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Ex-president Lee found not guilty of corruption in retrial
Central News Agency
2014-08-20 11:10 PM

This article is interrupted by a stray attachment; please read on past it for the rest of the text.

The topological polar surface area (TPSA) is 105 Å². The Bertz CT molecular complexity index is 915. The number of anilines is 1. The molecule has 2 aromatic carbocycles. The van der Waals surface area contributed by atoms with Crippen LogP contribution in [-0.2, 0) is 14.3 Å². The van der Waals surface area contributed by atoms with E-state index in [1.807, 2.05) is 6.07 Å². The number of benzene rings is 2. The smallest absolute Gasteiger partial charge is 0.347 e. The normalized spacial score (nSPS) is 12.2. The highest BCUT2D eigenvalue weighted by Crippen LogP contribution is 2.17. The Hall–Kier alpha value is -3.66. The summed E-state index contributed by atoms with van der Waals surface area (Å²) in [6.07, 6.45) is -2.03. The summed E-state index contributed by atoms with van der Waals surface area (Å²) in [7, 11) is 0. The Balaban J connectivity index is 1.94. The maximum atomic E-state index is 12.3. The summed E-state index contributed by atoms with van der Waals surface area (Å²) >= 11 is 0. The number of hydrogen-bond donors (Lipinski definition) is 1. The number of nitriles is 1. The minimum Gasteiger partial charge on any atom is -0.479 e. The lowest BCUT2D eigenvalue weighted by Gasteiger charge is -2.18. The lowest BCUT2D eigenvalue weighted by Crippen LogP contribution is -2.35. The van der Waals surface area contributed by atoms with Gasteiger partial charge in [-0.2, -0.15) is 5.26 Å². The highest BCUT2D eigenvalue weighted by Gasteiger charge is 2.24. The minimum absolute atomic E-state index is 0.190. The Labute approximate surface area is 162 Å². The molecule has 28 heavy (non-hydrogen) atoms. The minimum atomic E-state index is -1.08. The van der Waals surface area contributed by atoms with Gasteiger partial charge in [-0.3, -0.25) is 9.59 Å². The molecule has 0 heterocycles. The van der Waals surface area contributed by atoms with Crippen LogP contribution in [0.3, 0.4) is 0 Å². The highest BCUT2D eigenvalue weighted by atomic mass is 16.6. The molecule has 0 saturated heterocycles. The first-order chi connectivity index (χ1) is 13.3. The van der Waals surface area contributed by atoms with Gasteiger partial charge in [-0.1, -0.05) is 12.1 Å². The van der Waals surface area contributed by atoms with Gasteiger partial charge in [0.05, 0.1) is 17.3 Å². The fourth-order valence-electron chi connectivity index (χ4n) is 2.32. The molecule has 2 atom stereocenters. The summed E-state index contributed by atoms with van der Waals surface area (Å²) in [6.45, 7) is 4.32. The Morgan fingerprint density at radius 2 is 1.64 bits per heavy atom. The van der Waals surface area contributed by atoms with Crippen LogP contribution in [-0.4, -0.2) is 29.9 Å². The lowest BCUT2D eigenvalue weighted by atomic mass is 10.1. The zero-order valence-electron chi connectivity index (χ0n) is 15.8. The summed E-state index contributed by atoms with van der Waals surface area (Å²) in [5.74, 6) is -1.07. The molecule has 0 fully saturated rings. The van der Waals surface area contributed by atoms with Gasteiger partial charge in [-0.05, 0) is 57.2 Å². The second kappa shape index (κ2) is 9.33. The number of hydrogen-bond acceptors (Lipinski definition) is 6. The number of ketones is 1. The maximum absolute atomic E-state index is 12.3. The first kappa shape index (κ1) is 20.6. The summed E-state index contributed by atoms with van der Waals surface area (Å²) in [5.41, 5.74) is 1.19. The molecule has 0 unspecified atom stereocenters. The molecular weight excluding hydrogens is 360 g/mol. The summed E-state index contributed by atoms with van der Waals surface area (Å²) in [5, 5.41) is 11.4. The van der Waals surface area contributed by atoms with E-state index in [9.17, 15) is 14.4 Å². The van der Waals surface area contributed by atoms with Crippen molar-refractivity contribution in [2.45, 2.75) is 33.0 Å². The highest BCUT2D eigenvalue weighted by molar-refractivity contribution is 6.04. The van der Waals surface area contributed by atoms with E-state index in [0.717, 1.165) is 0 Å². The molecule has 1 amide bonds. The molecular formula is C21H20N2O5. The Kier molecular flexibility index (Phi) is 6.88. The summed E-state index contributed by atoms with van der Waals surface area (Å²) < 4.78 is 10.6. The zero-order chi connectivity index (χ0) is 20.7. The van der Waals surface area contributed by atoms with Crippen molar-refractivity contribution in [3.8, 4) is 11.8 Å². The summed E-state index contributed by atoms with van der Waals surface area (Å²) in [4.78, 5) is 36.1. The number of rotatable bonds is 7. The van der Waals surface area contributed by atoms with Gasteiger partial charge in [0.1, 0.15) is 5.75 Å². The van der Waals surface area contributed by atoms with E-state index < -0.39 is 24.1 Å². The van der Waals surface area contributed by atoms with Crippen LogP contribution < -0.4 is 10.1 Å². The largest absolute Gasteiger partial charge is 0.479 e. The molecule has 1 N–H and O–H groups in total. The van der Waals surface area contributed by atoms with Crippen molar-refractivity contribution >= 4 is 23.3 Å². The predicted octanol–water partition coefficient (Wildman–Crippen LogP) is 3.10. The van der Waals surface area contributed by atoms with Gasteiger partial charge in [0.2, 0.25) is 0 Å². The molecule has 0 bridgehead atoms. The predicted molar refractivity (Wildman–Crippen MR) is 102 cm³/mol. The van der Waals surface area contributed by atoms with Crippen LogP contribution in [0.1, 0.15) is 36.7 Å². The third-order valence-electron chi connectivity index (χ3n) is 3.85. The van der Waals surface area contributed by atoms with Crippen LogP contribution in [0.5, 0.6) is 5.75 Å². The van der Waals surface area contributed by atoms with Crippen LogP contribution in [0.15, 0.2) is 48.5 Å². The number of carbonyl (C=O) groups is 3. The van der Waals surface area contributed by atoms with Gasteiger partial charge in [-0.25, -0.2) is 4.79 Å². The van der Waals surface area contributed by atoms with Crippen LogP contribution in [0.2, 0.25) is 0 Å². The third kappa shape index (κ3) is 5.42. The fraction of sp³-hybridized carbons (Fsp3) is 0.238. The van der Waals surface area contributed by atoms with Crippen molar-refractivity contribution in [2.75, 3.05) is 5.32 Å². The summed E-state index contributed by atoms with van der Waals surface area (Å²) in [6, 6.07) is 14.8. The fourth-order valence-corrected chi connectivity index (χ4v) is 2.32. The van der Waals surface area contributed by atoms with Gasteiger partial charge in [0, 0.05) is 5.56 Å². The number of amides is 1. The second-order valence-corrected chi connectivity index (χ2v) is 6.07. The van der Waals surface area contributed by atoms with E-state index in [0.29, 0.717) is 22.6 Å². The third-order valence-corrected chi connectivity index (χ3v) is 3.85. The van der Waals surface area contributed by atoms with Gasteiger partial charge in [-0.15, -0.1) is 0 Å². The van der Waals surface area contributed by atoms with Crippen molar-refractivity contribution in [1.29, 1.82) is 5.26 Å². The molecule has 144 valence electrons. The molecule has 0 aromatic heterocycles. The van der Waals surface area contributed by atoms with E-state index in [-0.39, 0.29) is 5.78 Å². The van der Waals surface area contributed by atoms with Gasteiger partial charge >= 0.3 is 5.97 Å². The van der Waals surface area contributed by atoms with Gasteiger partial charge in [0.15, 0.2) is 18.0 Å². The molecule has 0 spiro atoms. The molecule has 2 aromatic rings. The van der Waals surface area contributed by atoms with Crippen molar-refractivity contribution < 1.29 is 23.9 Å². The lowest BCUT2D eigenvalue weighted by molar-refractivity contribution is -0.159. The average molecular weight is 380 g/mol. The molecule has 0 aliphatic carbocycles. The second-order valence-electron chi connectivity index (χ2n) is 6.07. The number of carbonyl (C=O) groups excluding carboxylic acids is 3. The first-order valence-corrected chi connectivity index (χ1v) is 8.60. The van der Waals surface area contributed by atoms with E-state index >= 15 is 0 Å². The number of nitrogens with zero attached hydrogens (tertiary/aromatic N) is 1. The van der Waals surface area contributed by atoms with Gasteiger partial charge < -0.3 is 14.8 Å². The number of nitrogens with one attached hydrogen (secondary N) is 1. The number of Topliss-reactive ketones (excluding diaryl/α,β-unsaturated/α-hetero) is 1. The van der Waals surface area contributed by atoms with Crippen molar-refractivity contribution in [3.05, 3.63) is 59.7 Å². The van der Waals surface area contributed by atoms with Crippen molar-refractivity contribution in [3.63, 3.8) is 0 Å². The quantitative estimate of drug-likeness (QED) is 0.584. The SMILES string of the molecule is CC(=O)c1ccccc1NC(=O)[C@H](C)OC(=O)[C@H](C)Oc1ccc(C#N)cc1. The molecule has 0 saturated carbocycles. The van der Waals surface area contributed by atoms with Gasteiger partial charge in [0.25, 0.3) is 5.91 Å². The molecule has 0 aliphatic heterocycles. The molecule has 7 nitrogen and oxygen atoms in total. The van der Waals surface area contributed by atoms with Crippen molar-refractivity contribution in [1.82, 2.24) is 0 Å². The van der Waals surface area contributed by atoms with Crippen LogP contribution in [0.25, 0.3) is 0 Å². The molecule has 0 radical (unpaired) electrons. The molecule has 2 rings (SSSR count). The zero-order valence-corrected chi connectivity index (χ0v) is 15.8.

Taipei, Aug. 20 (CNA) The Taiwan High Court upheld Wednesday a district court's verdict that found former President Lee Teng-hui not guilty of corruption and money laundering during his time in office between 1988 and 2000. In the second judgment absolving Lee of wrongdoing, the presiding judge said no evidence presented by prosecutors was sufficient to prove guilt. Law professionals said the verdict can be appealed but only under one of the following conditions stipulated by the Criminal Speedy Trial Act: the law or order applied in the judgment is unconstitutional; the judgment violates an interpretation by the Judicial Yuan; or the judgment contradicts precedent. The prosecution said it will decide whether or not to appeal after receiving the verdict in writing and studying the details of the Criminal Speedy Trial Act. Lee and close confidant Liu Tai-ying, who was chief financial manager of the ruling Kuomintang (KMT) during Lee's presidency, were indicted in June 2011 after the Special Investigation Division of the Supreme Prosecutors Office discovered US$7.79 million diverted from a secret fund in the 1990s to set up and finance the Taiwan Research Institute, a private research organization founded by Liu in 1992. The high court sentenced Liu to three years in prison for embezzlement of pubic funds and ordered him to return US$150,000 acquired through criminal acts to state coffers. Liu's case can be appealed. The 91-year-old Lee was not present Wednesday for the announcement of the ruling. In a statement, his office said the former president did not display much joy while learning the verdict, but that he hopes the case will be closed for good. He said that in Taiwan, a democratic country, "the authorities in power should not use manipulation of the judiciary to maintain the regime" -- implying the case against him came from the top. Meanwhile, Liu's lawyer, Chen Sung-yung, said he will appeal the ruling against his client. "If my client was determined to embezzle public funds, he would have done it secretly and put the money into his pocket quietly," Chen argued. On the contrary, he said, Liu recorded all the details of the money he transferred to the Taiwan Research Institute in its financial reports, which he believes differentiates the act from embezzlement. (By Liu Shih-yi, Sophia Yeh and Elizabeth Hsu)
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